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Hebrew is FUNdamental Welcome ברוכים הבאים Questions Tech Support? 1-800-221-2755 © Dina

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Presentation on theme: "Hebrew is FUNdamental Welcome ברוכים הבאים Questions Tech Support? 1-800-221-2755 © Dina"— Presentation transcript:

1 Hebrew is FUNdamental Welcome ברוכים הבאים Questions Tech Support? 1-800-221-2755 © Dina

2 What You’ll Get From Today’s Presentation  See how Alef Bet Quest works  Understand the research on which it’s based  Learn how this primer efficiently & effectively teaches Hebrew decoding  Know what it can and cannot do for you © Dina

3 Alef Bet Quest ? נשתנה מה  Innovative Integrated Learning System  Based on Hebrew Reading Research  Engaging & Cute © Dina

4 Alef Bet Quest Fully Integrated © Dina

5 Based on Research in Hebrew Reading  Learn how Israeli researchers uncovered the secrets of successful Hebrew reading instruction.  Examine their findings on efficient & effective Hebrew phonics instruction.  Discuss how these findings apply to our classrooms today. © Dina

6 4 Questions for Hebrew Reading 1.Why is learning to decode Hebrew often so difficult? 2.What are the right sequences for introducing letters and vowels? 3.What is the optimum age to begin Hebrew instruction? 4.How can you include meaningful Hebrew language at the primer level? © Dina

7 Survey Says… What is the biggest problem you face in teaching Hebrew decoding? A. Letters that look alike. B. Vowels. C. Not enough time. D. No one at home can help. © Dina

8 1. Why is Learning to Decode Hebrew Often So Difficult? A. Learner Issues B. Subject Matter Issues C. Environmental Issues Subject Matter EnvironmentLearner © Dina

9 Learner Issues  General Learning Skills— the “10-80-10 Rule”  Age & Prior Experience with Hebrew  Interest & Motivation  Tolerance for Frustration © Dina

10 Subject Matter Issues  Visually similar (“look alike”) letters  Symbols for similar but not identical sounds  Single symbols for 2 purposes ( קמץ / שוא )  Two symbols for a single sound ( ט / ת )  Vowels  Letters for sounds that don’t exist in English  Directionality © Dina

11 Environmental Issues  Don’t understand what they’re reading  Not enough instructional time  English reading strategies do not help  No one at home who can provide assistance © Dina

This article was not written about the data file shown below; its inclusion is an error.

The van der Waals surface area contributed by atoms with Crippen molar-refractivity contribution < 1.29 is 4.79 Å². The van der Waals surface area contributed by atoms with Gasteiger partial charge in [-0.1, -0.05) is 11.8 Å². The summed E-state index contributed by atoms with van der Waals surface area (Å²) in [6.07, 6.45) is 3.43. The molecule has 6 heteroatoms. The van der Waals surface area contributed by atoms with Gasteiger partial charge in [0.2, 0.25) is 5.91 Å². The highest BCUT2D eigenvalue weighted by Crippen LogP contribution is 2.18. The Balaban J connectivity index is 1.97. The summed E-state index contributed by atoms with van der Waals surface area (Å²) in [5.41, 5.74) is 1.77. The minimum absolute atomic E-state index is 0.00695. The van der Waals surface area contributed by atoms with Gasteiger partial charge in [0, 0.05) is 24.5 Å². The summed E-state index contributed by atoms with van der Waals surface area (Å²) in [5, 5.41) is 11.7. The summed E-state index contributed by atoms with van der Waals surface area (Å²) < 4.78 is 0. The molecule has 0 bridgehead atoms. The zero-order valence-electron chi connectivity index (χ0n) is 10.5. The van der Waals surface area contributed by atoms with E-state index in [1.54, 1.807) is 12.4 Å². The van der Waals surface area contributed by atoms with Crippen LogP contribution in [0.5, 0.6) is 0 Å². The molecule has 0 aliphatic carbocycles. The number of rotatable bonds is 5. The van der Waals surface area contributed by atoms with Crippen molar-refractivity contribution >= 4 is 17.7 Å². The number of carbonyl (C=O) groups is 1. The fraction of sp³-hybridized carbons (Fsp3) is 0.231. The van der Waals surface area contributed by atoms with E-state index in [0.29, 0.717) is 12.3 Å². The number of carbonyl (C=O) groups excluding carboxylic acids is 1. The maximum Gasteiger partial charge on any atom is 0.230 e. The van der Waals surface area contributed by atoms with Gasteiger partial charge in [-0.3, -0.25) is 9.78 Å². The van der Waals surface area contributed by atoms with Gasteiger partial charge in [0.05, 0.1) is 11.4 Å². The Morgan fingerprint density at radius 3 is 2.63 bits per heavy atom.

12 Survey Results… © Dina

13 2. What Are the Right Sequences for Introducing Hebrew Letters & Vowels  Feitelson’s Team, 1958  Began with error analysis—what was difficult for students.  Feitelson’s team conducted classroom experiments to find optimal approaches to Hebrew reading instruction. A. Sequence of Introduction B. Patterns for Reading Drills © Dina

14 A. Introductory Sequences  Symbols that are visually similar.  Symbols that represent similar, but not identical, sounds.  Different symbols that represent a single sound.  Single symbols that represents more than one sound. © Dina

15 Three Instructional Sequences 1.Concurrent: Items are introduced together 2.Sequential 1 right after the other: The first item is taught one day, the second is taught in the next session. 3.Separated Sequential: The first item is taught one day, the second is taught later, separated by strings of neutral symbols. 2 3 1 © Dina

16 Visually Similar Symbols: How Much Effort is Required to Tell Them Apart? English has a few visually similar letters. Most are mirror images: b d p q f t Others share overall shape: g y j i © Dina

17 Hebrew has Many, Many, Many Visually Similar Letters  More than 30 letter pairs with only 1 tiny difference.  2 pairs share a general overall shape.  3 pairs are similar when rotated. © Dina

18 Widely Separate Look Alike Letters  Introducing visually similar letters together or one right after the other increased the likelihood that students would confuse them! 3 © Dina

19 Hebrew Letters that Represent Similar, But Not Identical Sounds Hebrew has about a dozen pairs of consonant and vowel sounds that are similar. © Dina

20 Widely Separate Similar Sounding Letters & Vowels  As with visually similar items, introducing those that sound similar either together or one right after the other, greatly increased the likelihood of confusion. 3 © Dina

21 Multiple Symbols that Represent Single Sounds ץ צ ף פ ן נ ם מ ך כ ק כּ ס שׂ ב ו ע א ך כ ח תּ ת ט ָ ֲ ַ  Pairs of regular and final letters.  Pairs of unrelated letters that represent the same sound.  Combinations  Vowels © Dina

22 Introduce All Symbols for a Single Sound Together  When these letters were introduced one right after the other or widely separated, the learners tended to recall 1 symbol, but not the other.  Less common symbols often forgotten.  Compounded by visually similar alternatives. 1 © Dina

23 Two Sounds, One Symbol “ghoti” ְ ָ י ה  English has many symbols that represent multiple sounds, and most sounds can be represented in at least two ways.  Hebrew has 2 letters & 2 vowel symbols that represent two different sounds each. © Dina